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Ghosts of Prinsengracht

There are some places so inherent in their power that they’re no longer places; they are living lessons.

The realization came to me last summer, following a visit to the Anne Frank House in Amsterdam.

I stood at the entrance of 267 Prinsengracht, waiting on line in the hot July sun as gangs of tourists disembarked from sightseeing boats on the canal in front of me.

As the line inched forward, my mind went decades back in time, to when I first became aware of Anne Frank’s story.

Raised in a Presbyterian household, I was 10 when I first learned of Anne Frank and her diary. The story of her life in hiding spread like wildfire through my elementary school back in the 1970s. There was a waiting list at the library, and every two weeks I’d see “The Diary of Anne Frank” on the desk of a different classmate.

When my turn came, I read each page, astonished at how different it was from my own diary. I tried to imagine what it was like for Anne and her family to live a life of confinement; what it was like not even to be able to look out the living room window; how frustrating it must have been for Anne when her thoughts wandered inevitably to what to her friends on the outside were doing.

That day, as I waited at the end of the long line, I began to notice something about the visitors who exited the building every few minutes. They looked dazed, as if they’d just emerged from one of those cyclone rides at the county fair. Each one stopped for a moment to get his bearings, squinting from the sudden contact with daylight, and then emitted an audible sigh before continuing on.

When my turn to enter finally came, I found the first floor of the museum packed wall to wall with visitors, the air a cacophony of European, Asian and Middle Eastern languages bubbling up in excitement. I studied such sobering artifacts as the yellow Stars of David that were sewn onto the coats of Jews, and black-and-white photos of rifle-toting Nazi soldiers marching captured families single-file down the streets of Amsterdam.

But the din of conversation suddenly quieted as we approached the second floor and came upon the hidden door, located behind a bookcase in the hallway, that led to the secret annex. The passageway was dark and narrow, and the stairway leading to the living room was so steep that it may as well have been a ladder.

The sunlight barely filtered through the thick, gauzy shields that overlaid the windows. Everything was left just as it was when the family was in hiding. The communal living room was plain and sparse, but Anne’s bedroom bore evidence of a young girl’s optimism. She did what she could to make her nearly two years in hiding more bearable by pasting the walls with brightly colored postcards and publicity stills of a beaming Shirley Temple.

Nearby were the toilet that the family could flush only at night, and the tiny stairwell where Anne loved to sit quietly in the moonlight — the closest she would ever get to her former world.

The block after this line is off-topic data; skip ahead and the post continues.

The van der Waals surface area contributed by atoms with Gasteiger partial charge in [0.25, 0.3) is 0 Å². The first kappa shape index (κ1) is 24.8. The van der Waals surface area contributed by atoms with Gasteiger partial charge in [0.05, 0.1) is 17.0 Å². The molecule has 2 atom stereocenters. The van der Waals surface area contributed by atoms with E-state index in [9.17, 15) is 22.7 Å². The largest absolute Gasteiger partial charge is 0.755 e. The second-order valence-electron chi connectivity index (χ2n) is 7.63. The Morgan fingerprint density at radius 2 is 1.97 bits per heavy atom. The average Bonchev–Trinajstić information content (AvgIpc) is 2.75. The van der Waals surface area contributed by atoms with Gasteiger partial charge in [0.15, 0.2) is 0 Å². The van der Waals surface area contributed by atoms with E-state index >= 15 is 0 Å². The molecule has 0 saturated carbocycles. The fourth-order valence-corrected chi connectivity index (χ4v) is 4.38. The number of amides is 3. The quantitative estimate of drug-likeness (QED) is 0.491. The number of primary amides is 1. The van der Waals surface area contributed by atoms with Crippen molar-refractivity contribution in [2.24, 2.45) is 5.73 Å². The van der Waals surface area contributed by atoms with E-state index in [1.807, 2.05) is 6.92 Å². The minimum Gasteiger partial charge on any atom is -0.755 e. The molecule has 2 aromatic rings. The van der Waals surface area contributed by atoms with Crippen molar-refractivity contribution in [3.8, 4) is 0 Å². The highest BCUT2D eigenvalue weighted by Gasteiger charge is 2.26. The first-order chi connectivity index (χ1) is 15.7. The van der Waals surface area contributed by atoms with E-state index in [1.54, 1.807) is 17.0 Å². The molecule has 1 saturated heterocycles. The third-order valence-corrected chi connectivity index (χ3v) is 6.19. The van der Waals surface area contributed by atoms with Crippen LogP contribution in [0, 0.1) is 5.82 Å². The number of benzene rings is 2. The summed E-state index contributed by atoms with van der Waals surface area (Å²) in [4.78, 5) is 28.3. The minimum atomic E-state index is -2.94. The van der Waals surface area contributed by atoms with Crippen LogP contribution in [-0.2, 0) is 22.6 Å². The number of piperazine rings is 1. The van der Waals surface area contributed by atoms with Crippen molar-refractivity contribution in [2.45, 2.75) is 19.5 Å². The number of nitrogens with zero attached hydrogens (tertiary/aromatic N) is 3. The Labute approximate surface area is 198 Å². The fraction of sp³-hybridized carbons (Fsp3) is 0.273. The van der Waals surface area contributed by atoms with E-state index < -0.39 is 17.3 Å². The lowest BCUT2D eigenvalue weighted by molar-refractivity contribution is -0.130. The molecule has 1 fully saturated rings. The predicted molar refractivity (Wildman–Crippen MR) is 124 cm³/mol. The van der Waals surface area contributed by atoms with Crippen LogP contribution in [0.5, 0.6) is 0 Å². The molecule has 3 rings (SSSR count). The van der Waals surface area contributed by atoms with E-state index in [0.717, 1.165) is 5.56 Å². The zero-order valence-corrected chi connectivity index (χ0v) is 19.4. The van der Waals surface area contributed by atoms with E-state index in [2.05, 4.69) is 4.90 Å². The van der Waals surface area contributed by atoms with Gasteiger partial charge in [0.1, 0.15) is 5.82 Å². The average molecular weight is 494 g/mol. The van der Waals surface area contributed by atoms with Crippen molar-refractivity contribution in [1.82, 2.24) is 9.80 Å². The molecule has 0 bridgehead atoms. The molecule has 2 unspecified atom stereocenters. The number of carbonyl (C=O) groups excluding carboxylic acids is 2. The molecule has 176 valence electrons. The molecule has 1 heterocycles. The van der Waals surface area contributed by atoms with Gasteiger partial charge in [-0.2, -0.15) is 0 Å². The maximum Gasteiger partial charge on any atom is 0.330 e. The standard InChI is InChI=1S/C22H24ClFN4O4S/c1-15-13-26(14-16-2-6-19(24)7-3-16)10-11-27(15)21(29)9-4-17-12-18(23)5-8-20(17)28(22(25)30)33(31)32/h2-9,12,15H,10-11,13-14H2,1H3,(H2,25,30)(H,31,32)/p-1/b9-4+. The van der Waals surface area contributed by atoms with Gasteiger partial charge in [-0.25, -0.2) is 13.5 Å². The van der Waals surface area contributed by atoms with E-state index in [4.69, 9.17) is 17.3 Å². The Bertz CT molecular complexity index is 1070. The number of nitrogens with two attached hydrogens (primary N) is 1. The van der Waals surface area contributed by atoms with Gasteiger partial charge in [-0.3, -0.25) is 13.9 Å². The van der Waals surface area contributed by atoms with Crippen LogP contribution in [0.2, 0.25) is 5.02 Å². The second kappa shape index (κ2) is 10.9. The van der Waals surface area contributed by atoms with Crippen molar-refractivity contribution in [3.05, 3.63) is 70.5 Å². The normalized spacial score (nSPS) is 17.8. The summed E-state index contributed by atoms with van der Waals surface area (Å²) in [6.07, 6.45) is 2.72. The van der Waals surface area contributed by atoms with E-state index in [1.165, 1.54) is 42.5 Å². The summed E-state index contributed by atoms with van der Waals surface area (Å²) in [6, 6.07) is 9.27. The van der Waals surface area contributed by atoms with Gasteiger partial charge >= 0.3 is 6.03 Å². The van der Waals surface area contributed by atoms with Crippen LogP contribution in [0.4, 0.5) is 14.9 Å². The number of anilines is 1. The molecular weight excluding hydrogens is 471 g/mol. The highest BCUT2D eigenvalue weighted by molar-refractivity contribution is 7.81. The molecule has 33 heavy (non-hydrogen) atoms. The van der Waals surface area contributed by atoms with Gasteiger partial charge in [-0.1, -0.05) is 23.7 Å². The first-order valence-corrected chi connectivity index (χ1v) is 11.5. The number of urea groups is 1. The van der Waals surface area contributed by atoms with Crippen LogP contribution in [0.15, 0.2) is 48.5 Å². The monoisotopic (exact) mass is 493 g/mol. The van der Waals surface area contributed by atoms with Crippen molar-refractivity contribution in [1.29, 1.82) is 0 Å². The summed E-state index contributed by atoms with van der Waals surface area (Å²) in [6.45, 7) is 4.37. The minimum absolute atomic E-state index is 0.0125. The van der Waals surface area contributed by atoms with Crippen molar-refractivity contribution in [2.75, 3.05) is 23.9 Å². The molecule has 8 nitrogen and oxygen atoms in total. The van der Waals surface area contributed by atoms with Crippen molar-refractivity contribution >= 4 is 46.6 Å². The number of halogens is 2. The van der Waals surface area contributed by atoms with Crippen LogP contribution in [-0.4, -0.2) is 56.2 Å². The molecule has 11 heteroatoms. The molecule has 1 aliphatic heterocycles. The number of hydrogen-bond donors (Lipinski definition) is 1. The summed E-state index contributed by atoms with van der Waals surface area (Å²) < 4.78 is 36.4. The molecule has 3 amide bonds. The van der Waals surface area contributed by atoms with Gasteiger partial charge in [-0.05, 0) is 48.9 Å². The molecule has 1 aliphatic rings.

The only noise in the annex that day came from the slow shuffling of tourists’ feet as an unbroken chain of visitors snaked through each room, as silently as monks on a pilgrimage.

Above the annex was the white-walled third floor, a space devoted to the Nazi death camps. I approached the first display case and laid my eyes on what would be my emotional breaking point: a white 3 inch by 5 inch index card used to catalog the Frank family upon the entrance into Auschwitz on September 3, 1944.

In another context it might have been used as a recipe card, or as a medical record in a doctor’s office. But there before me were the typewritten words that are now the symbolic beginning of the end for Anne Frank:

Name: Anne Frank
Age: 15
Parents: Otto and Edith Frank

That’s when I realized that “museum” isn’t an adequate word for the Anne Frank House. The index card, so simple and innocuous, is a living monument to the pointlessness and insanity of hatred.

Nearby was Otto Frank’s written account of being separated forever from his wife and daughters at the camp’s train platform the day they arrived. Suddenly I was bent over, crying.

There were photos and videos of Holocaust scenes to be viewed, but I couldn’t bear them all. Instead, I found myself focusing on a quote from Anne’s diary, etched into the wall: “I want to be useful or bring enjoyment to all people. And therefore I am so grateful to God for giving me this gift of writing, of expressing all that is in me!”

Later, while browsing in the museum’s gift store, I asked the redheaded woman behind the counter what it was like to work at the Anne Frank House. “Do you ever feel sad?” I asked.

“Yes,” she said, looking suddenly as if she might cry. “Not so much in the store, but in the house. Especially when those who lost people in the Holocaust are here.”

I walked out of the Anne Frank House into the sudden glare of the sun, every bit as dazed as the visitors before me. I continued slowly down the block, but didn’t get far. There was a cloak of sadness around me — the kind that saps my energy after a funeral.

I took a seat on an empty park bench, looking at the long line of tourists waiting to enter the museum. The streets of Amsterdam looked new to me now, more alive than they had been two hours before. The streetcars, canal boats, even the pigeons all looked wondrous. I let the tears come again, took a deep breath and continued on my way.

Stacey Morris is a freelance writer living in Queensbury, N.Y.


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